Haemophilus Influenzae B Disease

Nitin Shah
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HIB-mortality
Meningitis & epiglottitis are 2 common cases of mortality. In west the mortality is low & is 3-5%. In developing countries it is as high as 30-50 % due to suboptimal health care system & access (2,4,7). It is estimated that world over 3,75,000 children die due to Hib every year. In India, the IBIS study has shown that the mortality due to meningitis is 30% in <1 yr old children & 10% in >1 yr old. Similarly mortality due to non-meningitis Hib cases is 10% (8). The mortality is likely to increase due to increasing drug resistance.

Of late there is increase in the incidence of drug resistance in Hib. Ampicillin resistance was reported in 1974, chloramphenicol resistance in 1978. Both ampicillin and chloramphenicol resistant strains were reported in 1980 from UK, USA, Bangkok & Spain (12). Since then multidrug resistance mediated by R plasmid has spread all over world posing therapeutic challenges, threatening to increase mortality & increasing cost of treatment.

1st multidrug resistant strain causing meningitis in India was reported from Chandigarh which proved fatal (12). This was followed by 2 more cases reported from Pondicherry & one more case from Chandigarh in 1990 (13). Use of cefotaxime saved this child. Large study from Vellore in 1992 reported that 42.5% of total Hib cases were MDR strains with 80% resistant to ampicillin, 90% to chloramphenicol & sulpha drugs & none to cefotaxime (4,7). This prompted them to use 3rd generation cephalosporins as first line drug in cases of meningitis as mortality was 100% in MDR cases if cefotaxime was delayed. This is in contrast to UK where between 1985-90 only 12.5% strains were resistant to ampicillin & none to chloramphenicol. The increased incidence of MDR in India was be related to widespread misuse of antibiotics in general population. Similar report from Nagpur in 1996 showed that 80% of Hib infants were resistant to both ampicillin and chloramphenicol (14). In 1996 the second report from Vellore showed 30% resistance to ampicillin, 17% to chloramphenicol and 15% to both these drugs (4,7). Lastly IBIS study has shown 56% resistance to chloramphenicol, 40% to ampicillin & none to 3rd generation cephalosporin (8).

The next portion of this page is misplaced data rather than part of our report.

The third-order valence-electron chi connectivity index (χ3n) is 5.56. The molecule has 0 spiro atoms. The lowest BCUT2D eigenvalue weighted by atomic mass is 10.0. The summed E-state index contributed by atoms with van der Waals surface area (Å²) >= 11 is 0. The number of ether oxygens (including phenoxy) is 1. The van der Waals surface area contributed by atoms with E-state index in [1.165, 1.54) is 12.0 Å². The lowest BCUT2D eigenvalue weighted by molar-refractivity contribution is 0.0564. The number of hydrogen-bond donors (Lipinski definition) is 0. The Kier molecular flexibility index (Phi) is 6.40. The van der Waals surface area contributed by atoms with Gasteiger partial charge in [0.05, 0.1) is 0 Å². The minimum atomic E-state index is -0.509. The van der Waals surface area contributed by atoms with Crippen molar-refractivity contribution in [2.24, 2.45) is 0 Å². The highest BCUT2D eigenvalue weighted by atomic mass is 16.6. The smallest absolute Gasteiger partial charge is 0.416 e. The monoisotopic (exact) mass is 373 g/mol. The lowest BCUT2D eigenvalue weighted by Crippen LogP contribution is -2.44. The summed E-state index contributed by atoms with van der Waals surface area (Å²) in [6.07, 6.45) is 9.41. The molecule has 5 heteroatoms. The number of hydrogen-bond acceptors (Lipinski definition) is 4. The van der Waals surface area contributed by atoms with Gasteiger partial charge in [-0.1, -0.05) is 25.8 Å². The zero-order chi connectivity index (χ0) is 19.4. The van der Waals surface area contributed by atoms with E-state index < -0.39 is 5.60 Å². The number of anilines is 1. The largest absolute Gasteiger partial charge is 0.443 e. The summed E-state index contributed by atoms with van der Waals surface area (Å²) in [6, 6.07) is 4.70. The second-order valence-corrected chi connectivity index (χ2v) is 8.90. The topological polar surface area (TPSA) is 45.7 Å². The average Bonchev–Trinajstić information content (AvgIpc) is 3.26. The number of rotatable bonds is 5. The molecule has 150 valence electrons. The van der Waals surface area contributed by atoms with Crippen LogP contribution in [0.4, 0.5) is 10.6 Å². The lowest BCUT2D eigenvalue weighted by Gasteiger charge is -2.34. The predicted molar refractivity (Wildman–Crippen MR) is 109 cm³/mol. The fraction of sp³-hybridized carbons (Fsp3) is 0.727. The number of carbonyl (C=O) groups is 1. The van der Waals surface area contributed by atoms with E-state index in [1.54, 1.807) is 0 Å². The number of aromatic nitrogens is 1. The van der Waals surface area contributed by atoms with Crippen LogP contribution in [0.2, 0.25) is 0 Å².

References
Haemophilus Influenzae B Disease Haemophilus Influenzae B Disease 04/09/2001
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